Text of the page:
Give Eero Okkonen a challenge and he delivers. In a New Elementary competition, builders were tasked with using the latest marine-life parts to create something interesting. He definitely didn’t disappoint with this lovely character. She’s a fan for another of his figures, a speederbike rider. The coral creatures adorn multiple areas of her costume, but the best parts usage might be the clever placement of shark surfboards to create a skirt!
My plan for this article; no matter what the title shall be, I’d add “also hockey sticks” beside it. This build had me searching the interwebs for a snappy Scottish proverb and I found “if ye like the nut, crack it”, which roughly translates to; if you like the reward then you must accept the effort involved to achieve it. A fitting proverb for any LEGO builder, although I see now that a choice of words involving cracking nuts and hockey sticks can be a rather tender subject juxtaposed with a guy in a kilt. But my own inner coding states that if hilarity ensues, even unintentionally, then go with it. That may or may not have been the motivation for Eero Okkonen when he built this charming Highland Shepherd.
Everything from the bottom of his brògan to the top of his tam o’shanter is all Scottish Highlander. That epic beard consists of the aforementioned hockey sticks, which is not a Scottish invention but can crack some nuts if given the effort. Consider yourselves rewarded.
Majestic and mysterious. Those are just a few choice words to describe this LEGO model of Jules Verne’s enigmatic submarine captain by Eero Okkonen. Nemo, or Prince Dakkar, pilot of the equally mysterious Nautilus submarine, is adorned with gold trim, and that olive green turban even has a nautilus tile in front. By far though, the star of this build is his richly textured mustache and beard, made from such choice parts as Star Wars pistols, minifigure hands, and “raven” wings. He would make a fearsome foe indeed.
It should come as a surprise to no one that I am an expert bassist. And by expert I mean I can play that one riff from “7 Nation Army”. Over and over again. For like nine hours at a time if you request it, and I sincerely hope that you do someday. An array of cool petals would only make the experience that much sweeter because variety is the spice of life, after all. As enriching as that would be for all of us, despite my best intentions, I don’t think I could look as cool as Zinnia Superfuzz while doing it. She’s a new creation by Eero Okkonen and everything from her stance to her rocking flower power clothing and awesome yellow bass says she’s going to take expert to a whole new level that would put me to shame, I’m sure.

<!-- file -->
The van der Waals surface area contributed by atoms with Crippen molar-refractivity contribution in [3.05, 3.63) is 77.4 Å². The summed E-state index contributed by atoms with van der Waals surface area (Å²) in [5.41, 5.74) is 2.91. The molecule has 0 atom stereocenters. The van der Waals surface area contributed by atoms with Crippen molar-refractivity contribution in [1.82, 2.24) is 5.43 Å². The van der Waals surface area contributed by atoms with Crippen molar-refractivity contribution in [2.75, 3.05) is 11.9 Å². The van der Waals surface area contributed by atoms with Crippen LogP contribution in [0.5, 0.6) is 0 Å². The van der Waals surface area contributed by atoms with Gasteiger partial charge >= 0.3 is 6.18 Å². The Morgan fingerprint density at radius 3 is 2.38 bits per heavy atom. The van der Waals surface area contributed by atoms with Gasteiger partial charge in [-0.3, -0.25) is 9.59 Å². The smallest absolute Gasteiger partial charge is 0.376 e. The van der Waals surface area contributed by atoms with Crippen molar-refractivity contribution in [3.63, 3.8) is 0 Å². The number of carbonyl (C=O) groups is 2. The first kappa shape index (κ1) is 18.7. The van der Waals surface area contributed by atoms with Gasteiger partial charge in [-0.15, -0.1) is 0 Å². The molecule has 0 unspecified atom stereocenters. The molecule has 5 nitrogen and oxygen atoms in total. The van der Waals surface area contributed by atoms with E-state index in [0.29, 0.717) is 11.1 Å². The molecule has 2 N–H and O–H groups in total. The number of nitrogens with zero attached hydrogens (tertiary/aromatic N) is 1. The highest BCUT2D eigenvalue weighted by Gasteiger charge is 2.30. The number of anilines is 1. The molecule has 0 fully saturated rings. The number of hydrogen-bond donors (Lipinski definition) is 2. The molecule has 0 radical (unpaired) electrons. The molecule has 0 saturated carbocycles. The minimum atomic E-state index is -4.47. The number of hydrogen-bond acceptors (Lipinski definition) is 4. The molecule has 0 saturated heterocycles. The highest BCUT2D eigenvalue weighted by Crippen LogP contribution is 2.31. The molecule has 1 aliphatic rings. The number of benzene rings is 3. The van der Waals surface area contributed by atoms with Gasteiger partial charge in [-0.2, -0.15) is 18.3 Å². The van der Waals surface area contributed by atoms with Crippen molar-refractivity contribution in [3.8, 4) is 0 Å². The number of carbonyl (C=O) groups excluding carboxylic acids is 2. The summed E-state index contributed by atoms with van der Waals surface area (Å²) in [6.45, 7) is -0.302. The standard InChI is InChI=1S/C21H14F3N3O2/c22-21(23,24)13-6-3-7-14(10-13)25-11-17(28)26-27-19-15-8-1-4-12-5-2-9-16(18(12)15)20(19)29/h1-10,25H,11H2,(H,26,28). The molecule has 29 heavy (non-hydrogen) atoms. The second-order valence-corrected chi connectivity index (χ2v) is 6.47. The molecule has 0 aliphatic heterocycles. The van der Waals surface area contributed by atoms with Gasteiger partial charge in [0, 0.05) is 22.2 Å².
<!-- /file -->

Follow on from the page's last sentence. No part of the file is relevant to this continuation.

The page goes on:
Still, if you care to be dazzled, I am also fairly proficient at that one intro riff from “Smoke on the Water.” Just putting that out there.
Sometimes you got to take a break from cracking rib cages and crushing skulls to stop and marvel at the beautiful miracle of life. That is the scene that Eero Okkonen has presented us today with a piece he calls “Munburr, the proud father”. With armor still on and the left side of his face covered in what might be blood or warpaint, this murderous dwarven beserker takes pride in the tender little life he had helped bring into this world. While a proud papa, Munburr, like many new dads, appears rather perplexed at the bundle of joy in his gauntlet covered arms. His expression seems to say, “If you can’t kill it and you can’t eat it, then what the heck can you do with it?” They’ll figure it out over time as the baby will likely grow up to be a murderous dwarven beserker just like his dad and they’ll go off on dwarven beserker adventures together, the cat’s in the cradle and the silver spoon and all that. Isn’t the Circle of Life grand?
The world of Magic: the Gathering is, despite its cheap fantasy storyline, a treasure trove of characters and other motives. Some (far too few, if you ask me!) LEGO builders like Eero Okkonen take inspiration from it and create amazing works of art. This recreation of The Wanderer is a great example of a builder capturing the original artwork perfectly. The Wanderer is a clichéd mysterious character in the lore that would be quite interesting if it was in any other story.
The build is mostly what one would expect from this master character builder. The real highlight is the incredible accuracy to the source material. The exotic colours like pink, gold and sand green are not the easiest to work with in LEGO, but Eero stretched his collection to the limit and successfully recreated the character, with all her challenges. The most interesting part usage to me was the Technic figure scuba flipper used as the ends of the hair. To read more about the building process, check out Eero’s own blog post on Cyclopic bricks.
LEGO builders have often explored the theme of “speeder bikes” – flying motorcycle-esque vehicles with a grand and glorious racing tradition. (Or, for those looking for the possible origins of the trope, a callback to the forest chase scene in Return of the Jedi. Although usually built in minifigure scale for maxium swooshability, there’s no reason that one couldn’t make a larger version. In fact, Eero Okkonen has done just that in Kiirus Ögonblick and The Carp Speeder, mixing skill in large figure builds with…a fish. Not just any fish, though, but a carp. A blue and orange, jet powered, mechanical-hybrid carp….Because why not?